A case was issued recently by a man called Mr Walker, who was claiming discrimination because his same sex spouse would not be treated as an opposite sex spouse when benefiting from Mr Walker’s pension.
When the Civil Partnership Act 2004 came into force, there were issues around how to treat pensions, as pension benefits can change how pensions are funded. It was therefore agreed that civil partners would receive the same rights as opposite sex spouses on all pensions from 5 December 2005. This was applied to same sex spouses when the Marriage (Same Sex Couples) Act 2013 came into force. It is this time limit that Mr Walker argues is discriminating.
The government is reluctant to remove this deadline, as full equalisation of pension benefits would be very expensive. It would mean that a lot of unforeseen people would suddenly benefit from their spouse’s pensions. Most pension schemes have followed this argument, and limit the benefits civil partners and same sex spouses can accrue.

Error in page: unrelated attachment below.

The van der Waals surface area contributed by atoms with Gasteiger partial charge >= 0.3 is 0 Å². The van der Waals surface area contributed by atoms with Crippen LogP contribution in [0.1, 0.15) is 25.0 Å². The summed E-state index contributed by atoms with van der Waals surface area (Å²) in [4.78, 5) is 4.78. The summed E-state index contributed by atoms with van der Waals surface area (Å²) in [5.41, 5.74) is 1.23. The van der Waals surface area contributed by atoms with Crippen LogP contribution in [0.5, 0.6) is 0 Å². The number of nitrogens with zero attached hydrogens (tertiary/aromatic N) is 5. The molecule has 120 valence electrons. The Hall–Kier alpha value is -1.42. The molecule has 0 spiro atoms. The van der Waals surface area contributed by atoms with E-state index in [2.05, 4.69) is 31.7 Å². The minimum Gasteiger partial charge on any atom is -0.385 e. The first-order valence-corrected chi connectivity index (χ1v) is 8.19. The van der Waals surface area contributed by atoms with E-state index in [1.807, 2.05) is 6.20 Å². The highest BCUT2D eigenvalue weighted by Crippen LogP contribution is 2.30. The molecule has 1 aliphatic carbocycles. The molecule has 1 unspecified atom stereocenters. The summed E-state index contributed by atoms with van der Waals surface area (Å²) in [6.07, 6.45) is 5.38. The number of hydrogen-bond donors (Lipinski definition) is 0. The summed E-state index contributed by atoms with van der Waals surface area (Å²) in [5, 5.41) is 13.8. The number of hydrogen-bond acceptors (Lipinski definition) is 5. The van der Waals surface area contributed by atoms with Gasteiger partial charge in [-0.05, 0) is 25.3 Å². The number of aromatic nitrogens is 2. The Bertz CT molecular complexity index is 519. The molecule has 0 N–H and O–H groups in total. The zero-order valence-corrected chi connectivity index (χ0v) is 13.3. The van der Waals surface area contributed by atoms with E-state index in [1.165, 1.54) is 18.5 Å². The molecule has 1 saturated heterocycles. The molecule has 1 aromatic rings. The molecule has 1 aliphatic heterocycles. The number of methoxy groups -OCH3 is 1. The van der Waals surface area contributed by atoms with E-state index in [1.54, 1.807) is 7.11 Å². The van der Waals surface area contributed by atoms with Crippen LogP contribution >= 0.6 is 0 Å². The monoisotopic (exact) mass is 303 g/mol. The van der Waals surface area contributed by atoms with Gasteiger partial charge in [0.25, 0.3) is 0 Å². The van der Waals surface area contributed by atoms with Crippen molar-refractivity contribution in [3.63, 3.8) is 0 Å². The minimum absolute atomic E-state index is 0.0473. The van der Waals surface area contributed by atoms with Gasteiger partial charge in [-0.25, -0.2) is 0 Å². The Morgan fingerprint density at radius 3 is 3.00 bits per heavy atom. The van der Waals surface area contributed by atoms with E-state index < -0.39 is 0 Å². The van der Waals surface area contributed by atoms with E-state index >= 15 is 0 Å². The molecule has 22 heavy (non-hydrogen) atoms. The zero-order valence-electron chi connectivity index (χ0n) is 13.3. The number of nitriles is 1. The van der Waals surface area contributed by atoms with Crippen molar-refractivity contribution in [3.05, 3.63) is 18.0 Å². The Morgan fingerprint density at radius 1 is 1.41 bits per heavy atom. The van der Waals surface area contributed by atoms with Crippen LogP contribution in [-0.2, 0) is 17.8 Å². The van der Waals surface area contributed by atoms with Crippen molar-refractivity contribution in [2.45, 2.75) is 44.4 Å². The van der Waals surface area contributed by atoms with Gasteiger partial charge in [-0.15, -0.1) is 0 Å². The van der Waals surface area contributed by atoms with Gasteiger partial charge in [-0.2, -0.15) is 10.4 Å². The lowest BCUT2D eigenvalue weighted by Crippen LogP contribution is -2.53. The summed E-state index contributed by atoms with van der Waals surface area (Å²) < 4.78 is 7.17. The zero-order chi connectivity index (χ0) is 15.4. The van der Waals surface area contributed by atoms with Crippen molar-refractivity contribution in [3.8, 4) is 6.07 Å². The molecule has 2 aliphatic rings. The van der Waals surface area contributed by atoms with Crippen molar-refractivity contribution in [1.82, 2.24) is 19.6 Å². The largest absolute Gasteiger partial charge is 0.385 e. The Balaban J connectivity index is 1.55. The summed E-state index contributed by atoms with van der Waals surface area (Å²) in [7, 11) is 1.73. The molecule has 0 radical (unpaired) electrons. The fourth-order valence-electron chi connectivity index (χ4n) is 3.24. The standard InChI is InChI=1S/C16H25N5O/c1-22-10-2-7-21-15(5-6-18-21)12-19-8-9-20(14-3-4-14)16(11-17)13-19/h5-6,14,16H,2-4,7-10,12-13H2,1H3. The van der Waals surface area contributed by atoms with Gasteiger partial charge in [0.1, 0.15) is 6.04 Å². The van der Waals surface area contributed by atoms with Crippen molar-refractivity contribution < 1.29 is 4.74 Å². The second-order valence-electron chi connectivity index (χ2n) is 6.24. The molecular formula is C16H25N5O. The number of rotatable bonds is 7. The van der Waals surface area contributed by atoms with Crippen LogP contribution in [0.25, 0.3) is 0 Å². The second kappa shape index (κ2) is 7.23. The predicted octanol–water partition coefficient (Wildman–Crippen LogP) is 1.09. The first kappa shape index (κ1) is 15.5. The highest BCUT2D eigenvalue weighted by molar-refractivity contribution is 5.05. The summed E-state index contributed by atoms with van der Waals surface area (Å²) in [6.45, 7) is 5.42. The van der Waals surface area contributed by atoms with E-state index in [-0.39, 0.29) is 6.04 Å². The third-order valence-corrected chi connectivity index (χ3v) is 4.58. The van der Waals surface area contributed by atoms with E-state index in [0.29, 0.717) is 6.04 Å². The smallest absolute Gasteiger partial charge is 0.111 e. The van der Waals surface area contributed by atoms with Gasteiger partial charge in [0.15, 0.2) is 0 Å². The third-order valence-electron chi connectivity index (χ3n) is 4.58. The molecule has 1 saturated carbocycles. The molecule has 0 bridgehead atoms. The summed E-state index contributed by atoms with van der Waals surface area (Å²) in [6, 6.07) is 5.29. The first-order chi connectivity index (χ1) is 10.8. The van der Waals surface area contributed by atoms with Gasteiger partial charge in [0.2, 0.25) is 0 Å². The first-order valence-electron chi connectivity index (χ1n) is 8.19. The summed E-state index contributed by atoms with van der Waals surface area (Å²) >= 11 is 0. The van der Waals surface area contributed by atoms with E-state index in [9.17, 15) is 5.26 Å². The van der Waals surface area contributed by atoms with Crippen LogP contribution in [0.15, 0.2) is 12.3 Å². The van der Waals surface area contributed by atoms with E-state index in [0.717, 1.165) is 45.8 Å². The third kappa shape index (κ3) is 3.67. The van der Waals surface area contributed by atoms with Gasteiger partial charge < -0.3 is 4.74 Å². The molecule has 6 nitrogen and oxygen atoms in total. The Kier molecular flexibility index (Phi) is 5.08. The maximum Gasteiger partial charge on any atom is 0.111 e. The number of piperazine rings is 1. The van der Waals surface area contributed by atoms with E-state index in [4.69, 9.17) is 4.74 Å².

However, some pension schemes have actually provided the same benefits for civil partners, same sex spouses and opposite sex spouses because it was cheaper in the long run, so it is always worth checking.
It is possible that the European equality legislation may step in here, as it can have implications in respect of age discrimination as well as sexual orientation. It will be interesting to see what this case does, as it already has a lot of public sympathy.
If you have recently entered a civil partnership or same sex marriage, it was worth speaking to your pension provider to find out what their position is. If you need any advice, please contact our family team. E-mail firstname.lastname@example.org or call us on 01483 302000